Did you do all your homework? Where are you going? Is that a BOY you’re texting? (Don’t get me started on that last one.) But as an only child, you know how it is to always be in the spotlight.
11 But It Doesn’t Mean We like It
For all of those people out there who think their parents didn’t pay enough attention to them, try having it the other way around. It’s a bit stalkerish sometimes, to be quite honest. Sometimes we really just wanted to be left alone, but no one really cared because we were the primary source of entertainment for our parents.
12 We Have to Deal with Our (Crazy) Parents Alone
We love them, and they’re good people. But when something didn’t go our way, it was much more difficult to call a friend on the phone than it would have been to talk to your sister upstairs and make your displeasure seem less obvious.
13 We Feel like No One Gets Us
One of the worst things about being an only child is that we constantly feel like no one understands how we feel or why we act the way we do. Being alone doesn’t mean we’re depressed. And sometimes, we just want a peer to talk to. It’s a simple as that.
14 Our Absence is Noticed
When we leave to go hang out with our friends, we feel solely responsible for leaving our parents behind with no one else around. We feel like we have to rush to get back home. And it sucks.
15 We Constantly Try to Make Our Friends Our Siblings
Considering the fact that most people in the world have siblings, it’s difficult to make your friends into your siblings because they already have them. It’s a difficult struggle because you don’t want to come off as needy or too attached, but you also wish somehow you would find out their blood and yours are the same.
16 We Fear Our Parents Dying Because We Won’t Have Anyone else
This is a harsh yet sad truth and the worst thing on this list. Everyone fears their parents’ death, but for only children, it means we feel our childhood is going to be gone afterwards because there’s no one else to remember it with.
17 We’ll Never Experience the Joy of Having a Niece or Nephew
Being called “Aunt” is something we’ll never be able to have the joy of hearing. It’s possible we might be a godmother some day, but most people choose their siblings for that role, not their friends.
18 Music Was/is Our Best Friend
This might sound sad, but there were countless days where it felt like music was the only thing that understood us and the only thing that still does completely.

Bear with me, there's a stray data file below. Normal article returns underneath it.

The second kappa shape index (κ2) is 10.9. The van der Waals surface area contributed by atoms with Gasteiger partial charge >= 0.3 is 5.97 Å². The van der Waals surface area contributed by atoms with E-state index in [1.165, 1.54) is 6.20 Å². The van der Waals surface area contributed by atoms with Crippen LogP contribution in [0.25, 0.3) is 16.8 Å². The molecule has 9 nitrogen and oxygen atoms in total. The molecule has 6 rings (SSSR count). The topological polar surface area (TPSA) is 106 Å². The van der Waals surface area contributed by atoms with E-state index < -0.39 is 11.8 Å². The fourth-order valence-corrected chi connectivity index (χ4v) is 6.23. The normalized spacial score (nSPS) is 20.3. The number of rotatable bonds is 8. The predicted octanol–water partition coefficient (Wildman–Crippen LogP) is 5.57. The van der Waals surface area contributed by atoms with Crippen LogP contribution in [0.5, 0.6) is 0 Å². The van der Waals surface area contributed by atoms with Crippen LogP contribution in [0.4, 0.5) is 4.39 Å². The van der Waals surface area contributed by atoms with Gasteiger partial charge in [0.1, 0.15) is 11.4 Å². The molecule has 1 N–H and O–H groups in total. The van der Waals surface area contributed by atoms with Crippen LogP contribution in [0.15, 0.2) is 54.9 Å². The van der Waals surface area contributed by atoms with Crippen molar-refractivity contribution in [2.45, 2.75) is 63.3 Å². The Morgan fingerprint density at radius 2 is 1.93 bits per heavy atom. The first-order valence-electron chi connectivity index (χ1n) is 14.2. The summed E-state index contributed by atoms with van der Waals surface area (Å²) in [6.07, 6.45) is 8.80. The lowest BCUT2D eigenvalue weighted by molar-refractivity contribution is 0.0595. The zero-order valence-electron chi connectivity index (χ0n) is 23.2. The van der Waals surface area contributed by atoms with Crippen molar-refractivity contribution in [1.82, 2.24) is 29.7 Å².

19 When We Get the Chance to Be Sociable, Sometimes We Shy Away
It’s not because we don’t want to be sociable. But because we weren’t used to it, it became something foreign to us. So when our friends invite us out, as much as we want to say, “yes,” something holds us back sometimes.
20 We Feel Solely Responsible for Our Parents’ Happiness
Getting good grades was always more of a parent pleaser than anything else. We always felt that extra pressure to win a trophy on a team or get recognized for something special. After all, there was no one else that they could look to as a sense of pride. And it wasn’t easy.
21 We Hate Being Asked if We’re Ok Because We’re Spending Time Alone
It’s quite possible that there’s something wrong or at least something important on our minds. However, it doesn’t mean we’re open to discussing it. And sometimes we really just need to spend some quality time with ourselves. After all, it’s what we are used to.
22 It’s Hard for Us to Express Our Feelings
Parents don’t tend to understand the “ramblings” of teenagers, which makes them feel as though they shouldn’t express themselves at all. And when we are asked to express ourselves, we don’t exactly know how. We need someone our own age to understand us, and it’s difficult to not have that.
23 We Feel like We’re Missing out
There’s a special connection between siblings, or at least so we’ve heard, that we will never be able to feel. No matter how much we try to make our friends into our brothers and sisters, it doesn’t work. There’s a beautiful part of life we missed out on, and there are always constant reminders of it everywhere we go, with nearly everyone we meet.
24 When We Meet Another Only Child, We Feel Connected
It’s almost as if we meet someone from the same strange and faraway planet we’re from when we see another only child. It’s an “aha!” moment, as if to say, “I knew my kind existed somewhere around here!” And it’s great when we do.